That diverts blood away
From less important humors
To keep an extra beat
From tripping the flintlock.
Armed, quitting earth
For the church turret I saw a bird
Change energy at higher elevations &
Clear out the thunderclouds
Like a topsail to loose itself
In the sky—my dull lusts
Let go as a fistful of dead petals
Flew round my feet & the war
Of good discord went off
In my chest. I fell with fatigue
Of breathing in thankfulness
For this new frame.
The storm seemed to go over.
I slacked my pace
& was overwhelmed in rain.
Will I falter like faith or
Will I falter like fear?
From the sky we see
With our eyes. This spring
A swan did move easy
In the river’s shifting ice-splinters
As my flint failed, its neck motionless
As if stitched
To the white heart of a bird
Not beating her wings
& not falling.
waterproof with metaphor more than encasing
every move, each window, wet lightning hits
the lights out, all us at last see each other only
walking this hard, electrified land in sight
not deeper than skin thin shallows
poured upon like milk muddied upward
toward out in the air between us,
groaning bones to cleave to
to hot, to (I am my map of) when the church
burned down some got charred,
repainted the hall and parlor for appearance,
for appearance degenerates into personality,
personality a vain plaything—
it’s encased intention attached
to the small safety of saying attacked
to the danger of appearing over and over
you might lovingly release the touch you’ve taken
too extremely to such
into ideas, a whole body fed by eyes only
feel beauty then
to be misleading
A Bold Plea for the Easement of Suffering of these Confessed and Reading Red Saints
Rev. John Eliot
King Philip’s War
The sermon of the day is: physicians, books, the lost tribe of knowledge is forecast to unmanifest its fatal arrows: operate in this drastic forest of articulate sounds, please send bread and fish: starving guttural sounds aspirate at back the throat (where we shy from letting our own thoughts go even so deep: the way we think Devil where Oak and Fir cloak their universal sense and church, their not having words and we have nothing to carry them outside our own tongues: For he that speaketh in an unkown tongue speaketh not unto man, but unto God). Sirs, four hundred saved red souls starve on Deer Isle, selecting stones, as other sermons run to prophecies and fort defense: daily we drown in discovering loose heads strewn on the highway, as in the Bible: we must translate this universal nourishment to all tongues: every instrument set to work does press for pay, and in this desert the sermon of the day prays the biggest boats closer, waves the marked arm rising off Death Isle, says bring budgets and bring butter and that best Word: the least generous omniscience of our own utter limit unto death (or coming into sight) of those yet tasting what charity and what, already, we are capable of having done. What? came the word of God out from you? or did it come to you only? The press needs also twelve pounds each of fresh k’s and l ’s to conform this ancient Hebraic language to the rules of our alphabet.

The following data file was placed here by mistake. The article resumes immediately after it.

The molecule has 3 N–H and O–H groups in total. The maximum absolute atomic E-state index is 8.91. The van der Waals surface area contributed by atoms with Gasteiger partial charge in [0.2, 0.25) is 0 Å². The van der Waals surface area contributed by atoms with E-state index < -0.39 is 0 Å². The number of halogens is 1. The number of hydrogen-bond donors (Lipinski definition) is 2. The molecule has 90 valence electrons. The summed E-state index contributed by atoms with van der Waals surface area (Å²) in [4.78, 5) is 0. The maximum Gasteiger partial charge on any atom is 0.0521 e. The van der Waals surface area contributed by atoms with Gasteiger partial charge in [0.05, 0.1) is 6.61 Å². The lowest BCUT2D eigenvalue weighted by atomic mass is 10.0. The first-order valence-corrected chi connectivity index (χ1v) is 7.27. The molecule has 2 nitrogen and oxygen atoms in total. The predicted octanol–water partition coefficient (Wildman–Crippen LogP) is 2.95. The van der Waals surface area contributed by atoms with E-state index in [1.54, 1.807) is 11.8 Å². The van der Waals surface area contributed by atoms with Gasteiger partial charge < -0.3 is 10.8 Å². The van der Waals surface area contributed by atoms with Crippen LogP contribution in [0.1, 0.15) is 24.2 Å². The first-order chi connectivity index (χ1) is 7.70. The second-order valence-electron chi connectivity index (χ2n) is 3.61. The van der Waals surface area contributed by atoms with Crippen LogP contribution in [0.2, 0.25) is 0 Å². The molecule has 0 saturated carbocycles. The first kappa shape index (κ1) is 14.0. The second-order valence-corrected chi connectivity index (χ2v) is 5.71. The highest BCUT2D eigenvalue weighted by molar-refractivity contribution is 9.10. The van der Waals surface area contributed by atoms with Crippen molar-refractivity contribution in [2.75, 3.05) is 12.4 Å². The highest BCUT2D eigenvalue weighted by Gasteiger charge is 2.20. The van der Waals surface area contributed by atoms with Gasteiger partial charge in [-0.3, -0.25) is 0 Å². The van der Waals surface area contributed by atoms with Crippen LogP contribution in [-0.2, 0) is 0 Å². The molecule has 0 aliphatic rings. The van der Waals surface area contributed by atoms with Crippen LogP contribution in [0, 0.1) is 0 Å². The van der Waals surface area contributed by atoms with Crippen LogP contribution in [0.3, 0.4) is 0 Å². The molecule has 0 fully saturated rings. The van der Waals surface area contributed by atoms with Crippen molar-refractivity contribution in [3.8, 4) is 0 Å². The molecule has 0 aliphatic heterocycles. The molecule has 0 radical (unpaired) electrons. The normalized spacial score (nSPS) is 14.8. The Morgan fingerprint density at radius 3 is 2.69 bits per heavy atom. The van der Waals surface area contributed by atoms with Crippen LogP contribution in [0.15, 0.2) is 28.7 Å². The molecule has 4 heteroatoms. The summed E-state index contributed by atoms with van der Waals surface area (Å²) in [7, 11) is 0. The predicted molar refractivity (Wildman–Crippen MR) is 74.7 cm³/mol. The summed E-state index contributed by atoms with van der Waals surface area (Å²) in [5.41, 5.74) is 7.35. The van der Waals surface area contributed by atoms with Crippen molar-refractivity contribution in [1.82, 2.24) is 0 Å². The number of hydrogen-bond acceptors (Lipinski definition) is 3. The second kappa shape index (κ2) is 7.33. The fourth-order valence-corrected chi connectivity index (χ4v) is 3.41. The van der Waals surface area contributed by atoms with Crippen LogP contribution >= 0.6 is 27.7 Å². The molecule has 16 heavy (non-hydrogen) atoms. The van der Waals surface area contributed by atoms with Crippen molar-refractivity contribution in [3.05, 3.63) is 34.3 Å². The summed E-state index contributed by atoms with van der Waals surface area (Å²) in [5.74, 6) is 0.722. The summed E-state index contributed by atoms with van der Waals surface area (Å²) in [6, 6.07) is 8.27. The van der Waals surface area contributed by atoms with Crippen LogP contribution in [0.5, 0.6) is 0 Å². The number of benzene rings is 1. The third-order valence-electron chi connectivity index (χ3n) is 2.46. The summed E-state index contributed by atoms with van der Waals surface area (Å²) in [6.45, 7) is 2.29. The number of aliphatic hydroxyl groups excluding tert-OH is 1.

This article originally appeared in issue 5.3 (April, 2005).
Robert Strong is a poet and independent scholar living north of the Adirondack Park. His manuscript Puritan Spectacle, from which this work is drawn, was selected as a finalist for the Beatrice Hawley Award from Alice James Books and the Wick Prize from Kent State University Press. He completed this collection of poems with the generous help of a Mellon short-term research fellowship at the Massachusetts Historical Society. He is currently preparing a scholarly introduction and contextualization of William Adams’s conversion narrative.